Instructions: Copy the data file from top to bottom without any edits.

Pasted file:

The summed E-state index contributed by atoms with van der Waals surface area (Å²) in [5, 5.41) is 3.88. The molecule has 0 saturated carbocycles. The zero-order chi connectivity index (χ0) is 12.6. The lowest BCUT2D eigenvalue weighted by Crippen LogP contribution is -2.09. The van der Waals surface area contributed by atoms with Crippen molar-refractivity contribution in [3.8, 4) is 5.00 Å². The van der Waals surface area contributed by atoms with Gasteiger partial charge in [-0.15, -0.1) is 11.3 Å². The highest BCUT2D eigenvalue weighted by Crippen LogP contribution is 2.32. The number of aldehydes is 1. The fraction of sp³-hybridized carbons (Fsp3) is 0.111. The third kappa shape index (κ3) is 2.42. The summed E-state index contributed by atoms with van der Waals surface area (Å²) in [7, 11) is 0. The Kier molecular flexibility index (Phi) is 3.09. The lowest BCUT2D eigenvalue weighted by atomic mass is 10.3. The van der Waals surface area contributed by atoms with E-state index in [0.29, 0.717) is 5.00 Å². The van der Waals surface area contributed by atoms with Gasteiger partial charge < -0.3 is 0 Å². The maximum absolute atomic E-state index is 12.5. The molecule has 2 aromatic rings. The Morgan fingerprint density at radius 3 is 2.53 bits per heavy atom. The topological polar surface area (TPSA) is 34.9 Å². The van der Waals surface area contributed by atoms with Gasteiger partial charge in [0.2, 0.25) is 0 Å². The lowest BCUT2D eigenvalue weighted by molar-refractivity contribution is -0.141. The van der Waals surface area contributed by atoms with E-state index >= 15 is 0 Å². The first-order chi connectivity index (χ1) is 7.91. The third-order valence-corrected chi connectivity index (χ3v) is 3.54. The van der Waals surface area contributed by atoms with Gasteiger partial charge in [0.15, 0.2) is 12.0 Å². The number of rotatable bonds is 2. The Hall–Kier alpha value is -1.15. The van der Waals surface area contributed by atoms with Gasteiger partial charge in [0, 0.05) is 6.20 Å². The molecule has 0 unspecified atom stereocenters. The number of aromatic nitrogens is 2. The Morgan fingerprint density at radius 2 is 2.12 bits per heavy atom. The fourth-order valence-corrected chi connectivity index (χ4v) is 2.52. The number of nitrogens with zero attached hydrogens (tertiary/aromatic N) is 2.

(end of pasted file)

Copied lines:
The summed E-state index contributed by atoms with van der Waals surface area (Å²) in [5, 5.41) is 3.88. The molecule has 0 saturated carbocycles. The zero-order chi connectivity index (χ0) is 12.6. The lowest BCUT2D eigenvalue weighted by Crippen LogP contribution is -2.09. The van der Waals surface area contributed by atoms with Crippen molar-refractivity contribution in [3.8, 4) is 5.00 Å². The van der Waals surface area contributed by atoms with Gasteiger partial charge in [-0.15, -0.1) is 11.3 Å². The highest BCUT2D eigenvalue weighted by Crippen LogP contribution is 2.32. The number of aldehydes is 1. The fraction of sp³-hybridized carbons (Fsp3) is 0.111. The third kappa shape index (κ3) is 2.42. The summed E-state index contributed by atoms with van der Waals surface area (Å²) in [7, 11) is 0. The Kier molecular flexibility index (Phi) is 3.09. The lowest BCUT2D eigenvalue weighted by atomic mass is 10.3. The van der Waals surface area contributed by atoms with E-state index in [0.29, 0.717) is 5.00 Å². The van der Waals surface area contributed by atoms with Gasteiger partial charge < -0.3 is 0 Å². The maximum absolute atomic E-state index is 12.5. The molecule has 2 aromatic rings. The Morgan fingerprint density at radius 3 is 2.53 bits per heavy atom. The topological polar surface area (TPSA) is 34.9 Å². The van der Waals surface area contributed by atoms with Gasteiger partial charge in [0.2, 0.25) is 0 Å². The lowest BCUT2D eigenvalue weighted by molar-refractivity contribution is -0.141. The van der Waals surface area contributed by atoms with E-state index >= 15 is 0 Å². The first-order chi connectivity index (χ1) is 7.91. The third-order valence-corrected chi connectivity index (χ3v) is 3.54. The van der Waals surface area contributed by atoms with Gasteiger partial charge in [0.15, 0.2) is 12.0 Å². The number of rotatable bonds is 2. The Hall–Kier alpha value is -1.15. The van der Waals surface area contributed by atoms with Gasteiger partial charge in [0, 0.05) is 6.20 Å². The molecule has 0 unspecified atom stereocenters. The number of aromatic nitrogens is 2. The Morgan fingerprint density at radius 2 is 2.12 bits per heavy atom. The fourth-order valence-corrected chi connectivity index (χ4v) is 2.52. The number of nitrogens with zero attached hydrogens (tertiary/aromatic N) is 2.